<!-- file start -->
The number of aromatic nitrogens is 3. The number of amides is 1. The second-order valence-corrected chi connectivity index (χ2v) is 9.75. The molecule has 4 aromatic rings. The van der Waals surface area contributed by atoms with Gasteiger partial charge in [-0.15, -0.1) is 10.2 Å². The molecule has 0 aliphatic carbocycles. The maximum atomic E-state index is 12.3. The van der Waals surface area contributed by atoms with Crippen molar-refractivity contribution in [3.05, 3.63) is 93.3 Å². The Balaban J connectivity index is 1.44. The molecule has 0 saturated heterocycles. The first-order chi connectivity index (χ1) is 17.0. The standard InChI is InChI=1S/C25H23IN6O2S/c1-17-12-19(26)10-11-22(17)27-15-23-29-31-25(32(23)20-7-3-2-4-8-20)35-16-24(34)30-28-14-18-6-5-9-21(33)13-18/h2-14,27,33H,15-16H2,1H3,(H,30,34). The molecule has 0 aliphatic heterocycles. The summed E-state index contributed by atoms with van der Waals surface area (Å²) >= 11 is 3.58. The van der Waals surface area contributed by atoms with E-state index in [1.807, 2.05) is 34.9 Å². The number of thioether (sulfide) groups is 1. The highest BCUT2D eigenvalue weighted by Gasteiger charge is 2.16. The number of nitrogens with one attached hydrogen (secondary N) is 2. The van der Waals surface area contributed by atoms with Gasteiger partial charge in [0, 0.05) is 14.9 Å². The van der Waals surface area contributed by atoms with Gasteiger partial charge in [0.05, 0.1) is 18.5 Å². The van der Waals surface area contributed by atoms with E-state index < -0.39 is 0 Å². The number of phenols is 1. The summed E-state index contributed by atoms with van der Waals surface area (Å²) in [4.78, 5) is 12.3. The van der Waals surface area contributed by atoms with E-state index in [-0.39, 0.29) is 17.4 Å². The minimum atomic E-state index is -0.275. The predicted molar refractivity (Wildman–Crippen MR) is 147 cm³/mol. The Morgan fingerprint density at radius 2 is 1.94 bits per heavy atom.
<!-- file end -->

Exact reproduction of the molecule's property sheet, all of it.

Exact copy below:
The number of aromatic nitrogens is 3. The number of amides is 1. The second-order valence-corrected chi connectivity index (χ2v) is 9.75. The molecule has 4 aromatic rings. The van der Waals surface area contributed by atoms with Gasteiger partial charge in [-0.15, -0.1) is 10.2 Å². The molecule has 0 aliphatic carbocycles. The maximum atomic E-state index is 12.3. The van der Waals surface area contributed by atoms with Crippen molar-refractivity contribution in [3.05, 3.63) is 93.3 Å². The Balaban J connectivity index is 1.44. The molecule has 0 saturated heterocycles. The first-order chi connectivity index (χ1) is 17.0. The standard InChI is InChI=1S/C25H23IN6O2S/c1-17-12-19(26)10-11-22(17)27-15-23-29-31-25(32(23)20-7-3-2-4-8-20)35-16-24(34)30-28-14-18-6-5-9-21(33)13-18/h2-14,27,33H,15-16H2,1H3,(H,30,34). The molecule has 0 aliphatic heterocycles. The summed E-state index contributed by atoms with van der Waals surface area (Å²) >= 11 is 3.58. The van der Waals surface area contributed by atoms with E-state index in [1.807, 2.05) is 34.9 Å². The number of thioether (sulfide) groups is 1. The highest BCUT2D eigenvalue weighted by Gasteiger charge is 2.16. The number of nitrogens with one attached hydrogen (secondary N) is 2. The van der Waals surface area contributed by atoms with Gasteiger partial charge in [0, 0.05) is 14.9 Å². The van der Waals surface area contributed by atoms with Gasteiger partial charge in [0.05, 0.1) is 18.5 Å². The van der Waals surface area contributed by atoms with E-state index < -0.39 is 0 Å². The number of phenols is 1. The summed E-state index contributed by atoms with van der Waals surface area (Å²) in [4.78, 5) is 12.3. The van der Waals surface area contributed by atoms with E-state index in [-0.39, 0.29) is 17.4 Å². The minimum atomic E-state index is -0.275. The predicted molar refractivity (Wildman–Crippen MR) is 147 cm³/mol. The Morgan fingerprint density at radius 2 is 1.94 bits per heavy atom.